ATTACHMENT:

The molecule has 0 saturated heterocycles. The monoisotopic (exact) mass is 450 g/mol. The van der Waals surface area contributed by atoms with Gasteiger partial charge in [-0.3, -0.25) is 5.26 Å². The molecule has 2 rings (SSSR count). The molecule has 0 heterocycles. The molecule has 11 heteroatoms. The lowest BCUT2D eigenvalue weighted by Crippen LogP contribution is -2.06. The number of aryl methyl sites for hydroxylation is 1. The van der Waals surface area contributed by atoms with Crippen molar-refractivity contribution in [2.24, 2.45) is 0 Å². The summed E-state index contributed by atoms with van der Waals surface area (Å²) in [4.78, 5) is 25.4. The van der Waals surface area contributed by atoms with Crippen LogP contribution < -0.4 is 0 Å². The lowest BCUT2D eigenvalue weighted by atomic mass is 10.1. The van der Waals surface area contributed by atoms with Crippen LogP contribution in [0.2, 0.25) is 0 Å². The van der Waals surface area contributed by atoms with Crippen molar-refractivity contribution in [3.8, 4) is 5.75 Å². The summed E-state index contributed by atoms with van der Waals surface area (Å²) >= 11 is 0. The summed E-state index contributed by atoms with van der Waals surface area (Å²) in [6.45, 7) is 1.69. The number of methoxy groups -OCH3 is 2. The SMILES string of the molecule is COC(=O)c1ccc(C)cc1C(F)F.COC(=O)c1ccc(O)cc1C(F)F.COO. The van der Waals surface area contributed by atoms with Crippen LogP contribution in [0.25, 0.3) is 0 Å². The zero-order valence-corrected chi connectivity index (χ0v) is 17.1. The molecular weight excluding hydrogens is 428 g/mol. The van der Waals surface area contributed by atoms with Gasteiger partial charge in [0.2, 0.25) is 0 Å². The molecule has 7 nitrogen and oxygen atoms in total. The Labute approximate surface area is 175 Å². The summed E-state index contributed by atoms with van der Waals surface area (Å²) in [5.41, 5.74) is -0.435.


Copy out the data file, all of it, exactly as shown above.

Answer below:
The molecule has 0 saturated heterocycles. The monoisotopic (exact) mass is 450 g/mol. The van der Waals surface area contributed by atoms with Gasteiger partial charge in [-0.3, -0.25) is 5.26 Å². The molecule has 2 rings (SSSR count). The molecule has 0 heterocycles. The molecule has 11 heteroatoms. The lowest BCUT2D eigenvalue weighted by Crippen LogP contribution is -2.06. The number of aryl methyl sites for hydroxylation is 1. The van der Waals surface area contributed by atoms with Crippen molar-refractivity contribution in [2.24, 2.45) is 0 Å². The summed E-state index contributed by atoms with van der Waals surface area (Å²) in [4.78, 5) is 25.4. The van der Waals surface area contributed by atoms with Crippen LogP contribution < -0.4 is 0 Å². The lowest BCUT2D eigenvalue weighted by atomic mass is 10.1. The van der Waals surface area contributed by atoms with Crippen LogP contribution in [0.2, 0.25) is 0 Å². The van der Waals surface area contributed by atoms with Crippen molar-refractivity contribution in [3.8, 4) is 5.75 Å². The summed E-state index contributed by atoms with van der Waals surface area (Å²) >= 11 is 0. The summed E-state index contributed by atoms with van der Waals surface area (Å²) in [6.45, 7) is 1.69. The number of methoxy groups -OCH3 is 2. The SMILES string of the molecule is COC(=O)c1ccc(C)cc1C(F)F.COC(=O)c1ccc(O)cc1C(F)F.COO. The van der Waals surface area contributed by atoms with Crippen LogP contribution in [0.25, 0.3) is 0 Å². The zero-order valence-corrected chi connectivity index (χ0v) is 17.1. The molecular weight excluding hydrogens is 428 g/mol. The van der Waals surface area contributed by atoms with Gasteiger partial charge in [0.2, 0.25) is 0 Å². The molecule has 7 nitrogen and oxygen atoms in total. The Labute approximate surface area is 175 Å². The summed E-state index contributed by atoms with van der Waals surface area (Å²) in [5.41, 5.74) is -0.435.